Erik Tamm

Erik is the computer virtuoso behind the Academy. He is the administrator of the Academy’s comprehensive online learning platform, The Dog Scientific. He also handles the technical aspects of the application process, and with his rare and unique combination of technical skills and dog skills, is working with the Academy on some exciting new tech-based applications for the future.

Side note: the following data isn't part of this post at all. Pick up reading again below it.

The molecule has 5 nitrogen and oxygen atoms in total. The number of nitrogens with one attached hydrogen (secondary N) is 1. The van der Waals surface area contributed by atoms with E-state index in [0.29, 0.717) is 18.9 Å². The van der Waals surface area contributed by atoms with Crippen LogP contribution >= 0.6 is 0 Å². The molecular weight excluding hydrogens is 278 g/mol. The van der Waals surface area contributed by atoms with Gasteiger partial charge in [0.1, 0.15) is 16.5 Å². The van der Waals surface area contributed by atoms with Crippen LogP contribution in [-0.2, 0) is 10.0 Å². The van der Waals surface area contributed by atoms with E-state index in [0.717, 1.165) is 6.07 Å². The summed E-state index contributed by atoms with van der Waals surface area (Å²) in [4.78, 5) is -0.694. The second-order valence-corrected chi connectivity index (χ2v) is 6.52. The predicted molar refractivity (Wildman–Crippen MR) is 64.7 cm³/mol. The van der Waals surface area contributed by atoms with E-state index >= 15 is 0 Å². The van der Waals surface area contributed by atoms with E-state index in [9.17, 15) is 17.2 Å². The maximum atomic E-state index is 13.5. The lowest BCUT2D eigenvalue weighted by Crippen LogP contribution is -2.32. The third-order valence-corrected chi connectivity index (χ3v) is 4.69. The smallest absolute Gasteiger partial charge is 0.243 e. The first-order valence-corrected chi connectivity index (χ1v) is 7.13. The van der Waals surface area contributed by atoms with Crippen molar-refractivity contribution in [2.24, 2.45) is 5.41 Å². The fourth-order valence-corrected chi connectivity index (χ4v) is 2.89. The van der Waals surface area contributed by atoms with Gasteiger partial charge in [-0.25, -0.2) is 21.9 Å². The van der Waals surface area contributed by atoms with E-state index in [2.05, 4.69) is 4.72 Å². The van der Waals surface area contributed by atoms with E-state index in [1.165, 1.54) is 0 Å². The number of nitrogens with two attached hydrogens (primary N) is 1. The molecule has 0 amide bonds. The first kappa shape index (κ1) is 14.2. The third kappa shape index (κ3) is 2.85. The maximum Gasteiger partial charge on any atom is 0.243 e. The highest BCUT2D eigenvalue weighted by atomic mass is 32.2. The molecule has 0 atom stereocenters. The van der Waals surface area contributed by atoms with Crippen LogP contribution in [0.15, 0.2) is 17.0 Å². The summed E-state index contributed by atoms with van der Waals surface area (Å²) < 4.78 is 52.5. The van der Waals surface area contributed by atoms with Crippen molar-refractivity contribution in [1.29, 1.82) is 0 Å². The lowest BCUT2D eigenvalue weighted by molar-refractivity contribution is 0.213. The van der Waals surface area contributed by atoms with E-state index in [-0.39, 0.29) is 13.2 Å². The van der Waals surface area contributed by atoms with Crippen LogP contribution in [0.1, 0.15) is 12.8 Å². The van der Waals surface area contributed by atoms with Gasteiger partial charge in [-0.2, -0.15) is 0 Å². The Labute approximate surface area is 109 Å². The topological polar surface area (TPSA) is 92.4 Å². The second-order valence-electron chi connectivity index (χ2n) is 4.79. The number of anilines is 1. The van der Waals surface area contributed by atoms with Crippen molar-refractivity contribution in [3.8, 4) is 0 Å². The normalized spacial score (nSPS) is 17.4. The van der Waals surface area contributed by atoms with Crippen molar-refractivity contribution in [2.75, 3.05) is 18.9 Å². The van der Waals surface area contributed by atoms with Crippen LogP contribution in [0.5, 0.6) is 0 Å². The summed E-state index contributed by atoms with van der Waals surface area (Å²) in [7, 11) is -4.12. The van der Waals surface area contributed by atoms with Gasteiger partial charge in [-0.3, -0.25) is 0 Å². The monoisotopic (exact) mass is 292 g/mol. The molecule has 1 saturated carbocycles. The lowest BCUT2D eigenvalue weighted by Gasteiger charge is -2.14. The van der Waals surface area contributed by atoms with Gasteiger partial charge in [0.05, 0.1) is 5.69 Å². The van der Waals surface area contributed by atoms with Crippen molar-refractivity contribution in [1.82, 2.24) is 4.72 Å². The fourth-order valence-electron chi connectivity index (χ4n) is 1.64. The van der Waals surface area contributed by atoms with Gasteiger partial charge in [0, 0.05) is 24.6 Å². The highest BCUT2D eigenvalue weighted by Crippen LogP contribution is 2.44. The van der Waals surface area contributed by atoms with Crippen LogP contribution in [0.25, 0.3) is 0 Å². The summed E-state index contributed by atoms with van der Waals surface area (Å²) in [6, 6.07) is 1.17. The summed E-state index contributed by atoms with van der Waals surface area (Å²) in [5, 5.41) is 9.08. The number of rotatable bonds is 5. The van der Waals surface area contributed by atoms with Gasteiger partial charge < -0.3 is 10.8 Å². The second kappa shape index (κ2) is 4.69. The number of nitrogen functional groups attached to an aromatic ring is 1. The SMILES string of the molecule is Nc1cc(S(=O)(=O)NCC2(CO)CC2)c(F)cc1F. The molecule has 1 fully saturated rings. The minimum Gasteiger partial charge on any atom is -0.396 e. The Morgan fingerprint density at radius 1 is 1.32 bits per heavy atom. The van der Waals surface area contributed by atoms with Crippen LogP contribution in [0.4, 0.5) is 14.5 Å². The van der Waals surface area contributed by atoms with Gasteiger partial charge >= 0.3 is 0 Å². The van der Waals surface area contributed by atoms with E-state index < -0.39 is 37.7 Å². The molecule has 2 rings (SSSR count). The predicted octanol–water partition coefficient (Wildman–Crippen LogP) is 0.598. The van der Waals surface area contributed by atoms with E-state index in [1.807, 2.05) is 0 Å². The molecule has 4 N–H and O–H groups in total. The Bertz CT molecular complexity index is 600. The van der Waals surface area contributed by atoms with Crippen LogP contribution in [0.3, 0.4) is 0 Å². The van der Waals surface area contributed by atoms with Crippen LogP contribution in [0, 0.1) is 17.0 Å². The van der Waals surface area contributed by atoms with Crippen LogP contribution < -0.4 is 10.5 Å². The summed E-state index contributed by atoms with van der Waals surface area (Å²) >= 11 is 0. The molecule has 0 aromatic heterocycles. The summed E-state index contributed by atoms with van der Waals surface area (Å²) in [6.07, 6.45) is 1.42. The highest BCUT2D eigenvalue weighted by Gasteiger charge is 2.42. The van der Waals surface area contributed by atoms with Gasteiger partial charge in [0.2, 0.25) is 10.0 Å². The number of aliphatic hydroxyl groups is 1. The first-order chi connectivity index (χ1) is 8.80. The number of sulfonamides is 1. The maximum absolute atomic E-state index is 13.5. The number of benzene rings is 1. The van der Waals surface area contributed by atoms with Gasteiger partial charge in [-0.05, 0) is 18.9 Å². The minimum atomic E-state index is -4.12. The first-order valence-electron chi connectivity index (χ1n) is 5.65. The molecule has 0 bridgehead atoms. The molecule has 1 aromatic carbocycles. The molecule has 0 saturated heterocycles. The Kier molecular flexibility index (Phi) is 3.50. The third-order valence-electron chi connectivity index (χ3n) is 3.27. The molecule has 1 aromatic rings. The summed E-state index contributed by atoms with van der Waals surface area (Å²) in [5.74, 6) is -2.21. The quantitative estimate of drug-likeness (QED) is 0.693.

The one piece of advice I would like to give to students (especially the ones that are just about to graduate and take clients) is this: make it as easy for your clients as possible to be compliant. When you get your first "X is not working" and start asking questions to figure out what is going on, you will discover that most of the time "X is not working" really means "I'm not doing it". Your clients aren't lazy, they just have other priorities in their lives. They are not dog trainers, so what is effortless and fun for you is tedious and a burden to them. Set them up for success, not failure. Make their to do list as short as possible. Then make it shorter. Go for the simplest solution that could possibly work. This might feel disappointing in the beginning. The solution you choose for your clients will often be different, and less ambitious, than what you would choose for your own dogs. But soon enough you'll find real joy in your client's relief at an efficient and easy training protocol that works for their lives and their dogs. And just as importantly, your professional reputation will benefit, as you focus on helping real people in their own messy lives.